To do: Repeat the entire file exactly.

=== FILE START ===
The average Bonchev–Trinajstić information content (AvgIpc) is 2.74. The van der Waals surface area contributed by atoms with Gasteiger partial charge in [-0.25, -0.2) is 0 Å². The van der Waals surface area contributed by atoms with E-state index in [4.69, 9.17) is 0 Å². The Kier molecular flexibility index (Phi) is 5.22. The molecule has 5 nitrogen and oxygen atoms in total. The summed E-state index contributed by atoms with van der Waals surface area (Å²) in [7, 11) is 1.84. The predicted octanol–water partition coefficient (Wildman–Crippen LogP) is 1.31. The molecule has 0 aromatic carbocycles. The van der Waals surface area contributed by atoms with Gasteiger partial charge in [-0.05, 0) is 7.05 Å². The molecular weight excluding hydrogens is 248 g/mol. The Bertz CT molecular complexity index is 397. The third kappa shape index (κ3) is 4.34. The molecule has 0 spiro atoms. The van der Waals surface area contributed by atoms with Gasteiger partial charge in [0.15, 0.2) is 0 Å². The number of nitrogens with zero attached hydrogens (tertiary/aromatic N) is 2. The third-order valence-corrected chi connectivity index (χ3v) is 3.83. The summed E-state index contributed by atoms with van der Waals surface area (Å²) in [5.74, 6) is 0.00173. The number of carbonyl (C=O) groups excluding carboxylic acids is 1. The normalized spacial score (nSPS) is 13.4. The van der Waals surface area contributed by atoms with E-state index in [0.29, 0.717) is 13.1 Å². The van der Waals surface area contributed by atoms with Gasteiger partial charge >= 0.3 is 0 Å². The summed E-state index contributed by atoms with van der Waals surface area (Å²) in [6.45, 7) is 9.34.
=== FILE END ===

The average Bonchev–Trinajstić information content (AvgIpc) is 2.74. The van der Waals surface area contributed by atoms with Gasteiger partial charge in [-0.25, -0.2) is 0 Å². The van der Waals surface area contributed by atoms with E-state index in [4.69, 9.17) is 0 Å². The Kier molecular flexibility index (Phi) is 5.22. The molecule has 5 nitrogen and oxygen atoms in total. The summed E-state index contributed by atoms with van der Waals surface area (Å²) in [7, 11) is 1.84. The predicted octanol–water partition coefficient (Wildman–Crippen LogP) is 1.31. The molecule has 0 aromatic carbocycles. The van der Waals surface area contributed by atoms with Gasteiger partial charge in [-0.05, 0) is 7.05 Å². The molecular weight excluding hydrogens is 248 g/mol. The Bertz CT molecular complexity index is 397. The third kappa shape index (κ3) is 4.34. The molecule has 0 spiro atoms. The van der Waals surface area contributed by atoms with Gasteiger partial charge in [0.15, 0.2) is 0 Å². The number of nitrogens with zero attached hydrogens (tertiary/aromatic N) is 2. The third-order valence-corrected chi connectivity index (χ3v) is 3.83. The summed E-state index contributed by atoms with van der Waals surface area (Å²) in [5.74, 6) is 0.00173. The number of carbonyl (C=O) groups excluding carboxylic acids is 1. The normalized spacial score (nSPS) is 13.4. The van der Waals surface area contributed by atoms with E-state index in [0.29, 0.717) is 13.1 Å². The van der Waals surface area contributed by atoms with Gasteiger partial charge >= 0.3 is 0 Å². The summed E-state index contributed by atoms with van der Waals surface area (Å²) in [6.45, 7) is 9.34.